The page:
In the “Emerging Powers” course, I was shocked, saddened, and quite frankly embarrassed regarding my complete lack of knowledge and awareness about foreign powers that will no doubt have an increasing impact on our busy lives here in the United States. For the final group project, I built a website as the final presentation, which enabled me to interact on a more personal level with each group member. I understood what their point of view was, even though they varied from my own, and was able to forge a very collaborative voice and visual story that connected our ideas. This process took time, even though we were all very “busy” we were forced to stop our daily routine and really jump into developing our story. It dawned on me then that the present frenzy of “busyness”, consumerism and lack of knowledge is certainly not a necessary or fated condition of life; it’s something we’ve chosen to participate in and accept isn’t it? If only by our compliance to it, we are choosing to live in our own altered realities. Just like in “the Matrix”, people are unaware of the fact that they’re in a bad situation and are happy to go about their everyday lives without the knowledge to break free.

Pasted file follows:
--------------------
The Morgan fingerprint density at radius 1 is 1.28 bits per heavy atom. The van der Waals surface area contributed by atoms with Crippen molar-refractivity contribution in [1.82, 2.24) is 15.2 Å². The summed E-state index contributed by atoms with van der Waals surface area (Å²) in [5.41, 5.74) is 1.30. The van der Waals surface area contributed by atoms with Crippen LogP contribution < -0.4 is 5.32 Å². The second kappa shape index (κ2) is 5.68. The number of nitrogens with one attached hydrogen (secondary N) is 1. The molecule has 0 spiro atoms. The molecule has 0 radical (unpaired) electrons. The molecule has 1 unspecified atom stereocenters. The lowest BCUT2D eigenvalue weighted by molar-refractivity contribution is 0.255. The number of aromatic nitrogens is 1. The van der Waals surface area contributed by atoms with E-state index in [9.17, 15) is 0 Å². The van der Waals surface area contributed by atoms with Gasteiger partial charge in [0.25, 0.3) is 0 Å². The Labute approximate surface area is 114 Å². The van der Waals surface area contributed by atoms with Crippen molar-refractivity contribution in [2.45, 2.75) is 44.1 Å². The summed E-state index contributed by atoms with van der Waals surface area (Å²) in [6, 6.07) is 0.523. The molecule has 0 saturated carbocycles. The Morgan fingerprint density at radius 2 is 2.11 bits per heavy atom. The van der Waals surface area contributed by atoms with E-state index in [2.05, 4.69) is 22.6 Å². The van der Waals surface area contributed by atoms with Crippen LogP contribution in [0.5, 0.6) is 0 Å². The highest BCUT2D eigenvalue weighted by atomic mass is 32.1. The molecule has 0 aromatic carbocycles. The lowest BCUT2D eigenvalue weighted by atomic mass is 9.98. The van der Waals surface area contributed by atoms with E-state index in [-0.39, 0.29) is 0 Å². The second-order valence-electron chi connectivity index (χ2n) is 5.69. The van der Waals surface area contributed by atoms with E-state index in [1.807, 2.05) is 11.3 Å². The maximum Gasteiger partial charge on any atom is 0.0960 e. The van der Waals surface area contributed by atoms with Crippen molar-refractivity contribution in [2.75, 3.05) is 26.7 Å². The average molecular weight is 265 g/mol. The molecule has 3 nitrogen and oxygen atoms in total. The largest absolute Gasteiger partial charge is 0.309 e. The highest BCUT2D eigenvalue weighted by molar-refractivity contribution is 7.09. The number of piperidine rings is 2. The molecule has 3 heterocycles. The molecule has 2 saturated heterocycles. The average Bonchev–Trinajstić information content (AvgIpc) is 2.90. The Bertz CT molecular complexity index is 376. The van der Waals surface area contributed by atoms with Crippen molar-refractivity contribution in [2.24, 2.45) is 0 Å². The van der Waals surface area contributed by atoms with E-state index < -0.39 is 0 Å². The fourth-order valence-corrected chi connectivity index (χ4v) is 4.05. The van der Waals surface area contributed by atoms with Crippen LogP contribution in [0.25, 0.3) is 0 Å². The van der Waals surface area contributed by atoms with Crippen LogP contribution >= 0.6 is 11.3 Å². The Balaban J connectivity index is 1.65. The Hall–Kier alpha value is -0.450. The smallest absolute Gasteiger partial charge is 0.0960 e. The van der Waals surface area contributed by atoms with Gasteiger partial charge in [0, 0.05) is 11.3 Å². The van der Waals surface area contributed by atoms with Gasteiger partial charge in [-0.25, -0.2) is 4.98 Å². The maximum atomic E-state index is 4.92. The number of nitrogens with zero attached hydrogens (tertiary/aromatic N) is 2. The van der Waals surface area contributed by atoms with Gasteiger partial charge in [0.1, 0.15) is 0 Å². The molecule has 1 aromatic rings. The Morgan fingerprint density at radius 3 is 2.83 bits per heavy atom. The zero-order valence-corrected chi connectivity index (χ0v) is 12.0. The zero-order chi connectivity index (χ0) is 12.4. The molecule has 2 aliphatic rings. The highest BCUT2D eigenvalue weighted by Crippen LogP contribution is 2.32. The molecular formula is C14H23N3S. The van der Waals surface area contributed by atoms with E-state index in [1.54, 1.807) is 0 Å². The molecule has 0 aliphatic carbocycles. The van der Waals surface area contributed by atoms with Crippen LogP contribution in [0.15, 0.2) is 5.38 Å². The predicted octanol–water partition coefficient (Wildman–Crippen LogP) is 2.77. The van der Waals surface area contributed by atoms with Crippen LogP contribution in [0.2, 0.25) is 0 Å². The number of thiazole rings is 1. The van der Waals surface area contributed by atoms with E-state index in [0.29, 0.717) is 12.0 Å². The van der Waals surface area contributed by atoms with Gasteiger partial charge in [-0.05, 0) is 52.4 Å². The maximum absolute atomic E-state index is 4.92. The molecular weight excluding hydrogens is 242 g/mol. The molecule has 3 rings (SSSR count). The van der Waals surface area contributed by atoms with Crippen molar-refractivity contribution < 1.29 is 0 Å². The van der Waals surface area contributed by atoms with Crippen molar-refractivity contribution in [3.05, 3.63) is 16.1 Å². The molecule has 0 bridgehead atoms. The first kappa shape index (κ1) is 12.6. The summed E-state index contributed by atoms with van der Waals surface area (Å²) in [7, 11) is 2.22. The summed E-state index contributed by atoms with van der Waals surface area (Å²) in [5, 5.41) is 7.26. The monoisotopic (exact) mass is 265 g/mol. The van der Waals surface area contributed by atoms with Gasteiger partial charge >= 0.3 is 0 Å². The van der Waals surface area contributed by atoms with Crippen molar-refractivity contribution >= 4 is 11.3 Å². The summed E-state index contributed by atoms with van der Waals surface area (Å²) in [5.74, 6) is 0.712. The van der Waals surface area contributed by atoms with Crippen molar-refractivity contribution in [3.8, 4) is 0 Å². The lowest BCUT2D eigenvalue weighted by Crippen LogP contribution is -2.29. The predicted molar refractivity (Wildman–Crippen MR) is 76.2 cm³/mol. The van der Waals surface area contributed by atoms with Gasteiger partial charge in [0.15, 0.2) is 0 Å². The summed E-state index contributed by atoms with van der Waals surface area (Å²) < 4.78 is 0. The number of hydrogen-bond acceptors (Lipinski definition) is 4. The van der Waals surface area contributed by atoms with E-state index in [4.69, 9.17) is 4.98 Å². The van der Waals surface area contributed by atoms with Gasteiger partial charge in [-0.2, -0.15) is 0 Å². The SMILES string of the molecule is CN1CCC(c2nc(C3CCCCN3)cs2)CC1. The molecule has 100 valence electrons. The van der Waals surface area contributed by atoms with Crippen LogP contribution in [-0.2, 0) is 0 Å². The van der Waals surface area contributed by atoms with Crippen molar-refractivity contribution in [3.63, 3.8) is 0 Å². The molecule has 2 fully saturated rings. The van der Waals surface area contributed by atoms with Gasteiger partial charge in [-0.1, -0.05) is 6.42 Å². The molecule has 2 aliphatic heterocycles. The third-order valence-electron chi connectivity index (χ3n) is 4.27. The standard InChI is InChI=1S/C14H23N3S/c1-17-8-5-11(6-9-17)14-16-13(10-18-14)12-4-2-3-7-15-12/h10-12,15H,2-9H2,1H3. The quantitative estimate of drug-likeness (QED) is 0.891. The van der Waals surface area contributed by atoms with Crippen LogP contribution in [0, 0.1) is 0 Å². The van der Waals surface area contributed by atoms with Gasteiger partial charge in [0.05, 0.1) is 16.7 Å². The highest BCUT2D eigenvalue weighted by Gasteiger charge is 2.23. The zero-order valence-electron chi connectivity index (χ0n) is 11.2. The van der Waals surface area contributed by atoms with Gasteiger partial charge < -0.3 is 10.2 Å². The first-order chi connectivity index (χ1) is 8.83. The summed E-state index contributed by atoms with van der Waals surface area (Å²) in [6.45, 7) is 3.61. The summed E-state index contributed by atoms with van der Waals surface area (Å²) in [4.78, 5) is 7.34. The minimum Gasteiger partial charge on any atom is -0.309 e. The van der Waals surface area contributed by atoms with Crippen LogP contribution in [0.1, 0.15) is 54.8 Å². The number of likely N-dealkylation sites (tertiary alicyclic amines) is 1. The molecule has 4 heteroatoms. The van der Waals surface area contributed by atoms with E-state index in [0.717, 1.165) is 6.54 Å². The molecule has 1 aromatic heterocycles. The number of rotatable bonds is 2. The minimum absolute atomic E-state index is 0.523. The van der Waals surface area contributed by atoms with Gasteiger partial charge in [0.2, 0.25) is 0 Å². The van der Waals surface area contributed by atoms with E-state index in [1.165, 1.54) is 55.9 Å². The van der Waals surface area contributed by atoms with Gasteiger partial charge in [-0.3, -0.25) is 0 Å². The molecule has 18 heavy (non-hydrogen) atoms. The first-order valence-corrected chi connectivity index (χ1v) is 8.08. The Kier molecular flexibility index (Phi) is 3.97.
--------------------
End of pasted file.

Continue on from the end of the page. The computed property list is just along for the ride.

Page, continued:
Of course, it’s not as if we truly want to live like this; that fact of the matter is it’s something we collectively force one another to do via implemented societal norms. The question then becomes, “how do we change this pattern?” More importantly for me, how can I, as an individual influence this change? “The Matrix” movie suggests that there’s something bad about life in living a curated reality, but the people trapped have to understand this before they can start to make a change. Of course, it is difficult to wake up and realize the grim realities, but this as a choice worth making. In my final paper for “Revolutions in Scientific Thought” I wrote about Albert Einstein, who has been a historical hero of mine since grade school. Einstein’s scientific achievements were impressive of course. But what stood out for me was his genuine wonderment about the universe. Einstein was someone who was struck by the beauty of nature and was in awe of the world no matter what reality was for him at the time. Indeed, the MALS program has ignited this wonderment for me. The professors, classes, and fellow students have awakened and encouraged within me the knowledge to break free of my “busy” status quo, and I look forward to the new journey I am on.